Obvious Child is directed by Gillian Robespierre and stars Jenny Slate and Gaby Hoffmann.
Whenever Hollywood takes on the controversial topic of unplanned pregnancy (as in the memorable examples of Knocked Up and Juno) it seems to come right up to the precipice of abortion and then slowly back away. It is clear from the opening scene of Obvious Child that writer and director Gillian Robespierre has the courage to take the leap and let things fall where they may. The film opens with Donna Stern (played by comedian Jenny Slate) performing a bit from her standup act where she discusses her sex life with her boyfriend, farting and the state of her underwear; Robespierre’s unapologetically edgy movie is not for those who offend easily. Barely treading water in life, Donna is a Jewish twenty-something anti-hero living in Brooklyn; she makes fun of her ethnic features, stalks her ex-boyfriend and tramples over any suggestion of lady-like decorum.
Taking its title from the Paul Simon song, Obvious Child follows the life of Donna as it goes from mediocre to miserable. After experiencing a string of misfortunes (she’s dumped by her boyfriend, the dusty old progressive bookstore where she works unexpectedly closes), Donna gets drunk and ends up spending the night with her complete opposite. Max (Jake Lacey) is a business student who is gentle, quiet and the embodiment of all-American good looks and charm. Three weeks later, her best friend comforts Donna as she comes to grips with the realisation that she is in fact pregnant.
Reflecting on her scattered life, Donna immediately considers abortion. It is here that Hollywood usually backs away, as in the scene in Juno where she leaves the abortion clinic fixated on fetal fingernails. It is no surprise Hollywood is uneasy, since Gallup Polls reveal an America where 50% say abortion should be legal, but 51% also report they believe it is “morally wrong;” it’s no understatement to say we are conflicted on this subject.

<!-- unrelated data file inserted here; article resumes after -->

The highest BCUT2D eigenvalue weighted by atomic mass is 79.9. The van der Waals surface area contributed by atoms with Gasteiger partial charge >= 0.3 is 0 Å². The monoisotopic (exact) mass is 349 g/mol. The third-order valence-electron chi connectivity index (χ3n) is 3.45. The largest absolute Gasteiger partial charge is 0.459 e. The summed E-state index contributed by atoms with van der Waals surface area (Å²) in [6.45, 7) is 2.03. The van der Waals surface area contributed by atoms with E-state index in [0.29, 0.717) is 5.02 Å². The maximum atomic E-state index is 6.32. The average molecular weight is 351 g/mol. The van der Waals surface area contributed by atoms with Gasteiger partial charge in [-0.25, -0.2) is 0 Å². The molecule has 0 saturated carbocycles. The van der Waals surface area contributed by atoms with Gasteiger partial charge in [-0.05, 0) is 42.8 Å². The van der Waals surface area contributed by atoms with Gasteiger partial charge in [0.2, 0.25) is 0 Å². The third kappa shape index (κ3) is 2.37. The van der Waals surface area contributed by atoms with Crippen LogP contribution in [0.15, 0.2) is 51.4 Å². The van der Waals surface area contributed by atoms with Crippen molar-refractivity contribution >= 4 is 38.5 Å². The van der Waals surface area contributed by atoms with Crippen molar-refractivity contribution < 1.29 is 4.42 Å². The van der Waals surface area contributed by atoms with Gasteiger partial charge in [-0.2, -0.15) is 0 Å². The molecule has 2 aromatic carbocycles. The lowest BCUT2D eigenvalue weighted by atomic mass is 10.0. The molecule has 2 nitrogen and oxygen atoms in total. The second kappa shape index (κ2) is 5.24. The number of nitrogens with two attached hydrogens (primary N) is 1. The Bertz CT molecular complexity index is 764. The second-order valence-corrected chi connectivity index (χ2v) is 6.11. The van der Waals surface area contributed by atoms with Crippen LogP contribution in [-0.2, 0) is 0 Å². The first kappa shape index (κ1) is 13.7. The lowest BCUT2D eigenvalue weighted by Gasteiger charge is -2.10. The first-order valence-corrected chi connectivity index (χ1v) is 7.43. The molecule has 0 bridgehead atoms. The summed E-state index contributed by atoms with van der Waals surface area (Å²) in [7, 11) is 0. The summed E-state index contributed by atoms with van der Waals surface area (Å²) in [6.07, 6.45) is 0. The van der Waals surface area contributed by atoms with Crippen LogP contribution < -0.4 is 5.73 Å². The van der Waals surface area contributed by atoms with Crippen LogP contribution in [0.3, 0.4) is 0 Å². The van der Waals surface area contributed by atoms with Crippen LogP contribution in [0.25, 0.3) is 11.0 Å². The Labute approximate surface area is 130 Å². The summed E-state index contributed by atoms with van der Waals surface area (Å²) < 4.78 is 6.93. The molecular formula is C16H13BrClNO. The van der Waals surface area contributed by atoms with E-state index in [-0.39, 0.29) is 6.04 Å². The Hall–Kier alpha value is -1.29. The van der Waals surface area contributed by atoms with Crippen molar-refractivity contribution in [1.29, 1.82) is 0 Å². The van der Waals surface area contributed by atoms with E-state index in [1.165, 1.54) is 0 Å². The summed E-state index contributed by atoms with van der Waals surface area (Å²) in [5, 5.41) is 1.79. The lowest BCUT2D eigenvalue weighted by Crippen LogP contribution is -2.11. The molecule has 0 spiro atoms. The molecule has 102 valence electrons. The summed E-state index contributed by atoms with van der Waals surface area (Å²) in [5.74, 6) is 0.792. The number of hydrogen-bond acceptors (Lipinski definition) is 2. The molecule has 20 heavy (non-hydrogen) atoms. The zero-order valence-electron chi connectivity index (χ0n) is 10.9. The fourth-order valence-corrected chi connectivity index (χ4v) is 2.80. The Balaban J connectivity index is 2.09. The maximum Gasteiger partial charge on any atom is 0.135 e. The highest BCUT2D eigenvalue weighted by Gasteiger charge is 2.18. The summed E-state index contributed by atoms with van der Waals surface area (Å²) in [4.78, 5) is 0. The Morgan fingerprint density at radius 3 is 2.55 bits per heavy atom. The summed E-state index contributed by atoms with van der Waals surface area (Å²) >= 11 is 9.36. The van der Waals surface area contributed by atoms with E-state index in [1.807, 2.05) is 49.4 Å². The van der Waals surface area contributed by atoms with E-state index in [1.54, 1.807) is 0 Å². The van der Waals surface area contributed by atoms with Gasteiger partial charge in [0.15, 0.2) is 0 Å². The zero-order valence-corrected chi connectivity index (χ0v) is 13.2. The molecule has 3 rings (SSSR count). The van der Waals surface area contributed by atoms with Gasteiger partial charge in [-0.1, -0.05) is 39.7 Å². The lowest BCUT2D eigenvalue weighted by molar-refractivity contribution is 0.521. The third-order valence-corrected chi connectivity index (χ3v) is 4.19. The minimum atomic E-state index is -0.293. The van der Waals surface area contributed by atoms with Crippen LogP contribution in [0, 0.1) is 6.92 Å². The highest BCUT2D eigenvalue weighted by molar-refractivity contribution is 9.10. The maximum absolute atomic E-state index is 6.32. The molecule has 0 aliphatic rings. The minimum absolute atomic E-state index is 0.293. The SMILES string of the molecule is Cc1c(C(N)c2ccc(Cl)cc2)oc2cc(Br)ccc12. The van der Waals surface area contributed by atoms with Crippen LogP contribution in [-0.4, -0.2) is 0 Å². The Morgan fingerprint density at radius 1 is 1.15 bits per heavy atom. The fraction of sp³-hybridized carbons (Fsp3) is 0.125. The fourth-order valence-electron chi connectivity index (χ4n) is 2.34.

Donna struggles with the idea of an abortion, not so much because she questions the morality of it, but rather because she worries about how well it will be accepted by the people in her life and how she will pay for it. Hollywood has been criticised for the paucity of films by women, and this movie might be proof of why it matters. Written and directed by a woman, the practical concerns Donna grapples with offer a realistic female viewpoint on the concrete experience of an unplanned pregnancy – the financial and interpersonal impact it will have in her life – concerns that male writers and directors might not consider.
The movie provides a political commentary as Donna nervously tells her mother (Polly Draper) that she’s pregnant, fearing her mother’s disappointment. Her mother not only dismisses that idea, but tells Donna about her own (illegal) abortion in the 1960s. She describes it secretly taking place in an apartment in New Jersey, with twelve women waiting their turn, while sedated on a kitchen table. Robespierre doesn’t shy away from depicting Donna’s own abortion. While the doctor explains the procedure, the camera stays on Donna’s face as a few tears silently fall. The audience is invited to juxtapose Donna’s and her mother’s experiences: while not ideal, Donna’s abortion takes place in a clean medical clinic and a comparison of the two experiences subtly suggests that we don’t want to go back to the era of her mother’s abortion, either politically or socially.
The place where the film falters and loses its edge is in the character of Max. Because the character is so underdeveloped, Max’s perspective and motivations largely remain a mystery, and the movie misses the opportunity to add more depth and complexity to the story. Instead, Robespierre can’t resist the romantic comedy formula. Despite being a stranger, an idealised Maxz says and does all the right things as Donna approaches getting her abortion.
Obvious Child is nevertheless a provocative contribution to the dialogue about abortion because it has the courage to depict it somewhat ordinarily. Robespierre presents two female characters besides Donna describing their own experiences with the clear message, as Donna’s friend puts it, “I never regretted it.” Considering one in three American women have had an abortion but many likely hide it for fear of social disapproval, Robespierre does her part to bring this reality out of the shadows. Any discussion about the morality and practical necessity of abortion should begin with full disclosure about how common it actually is.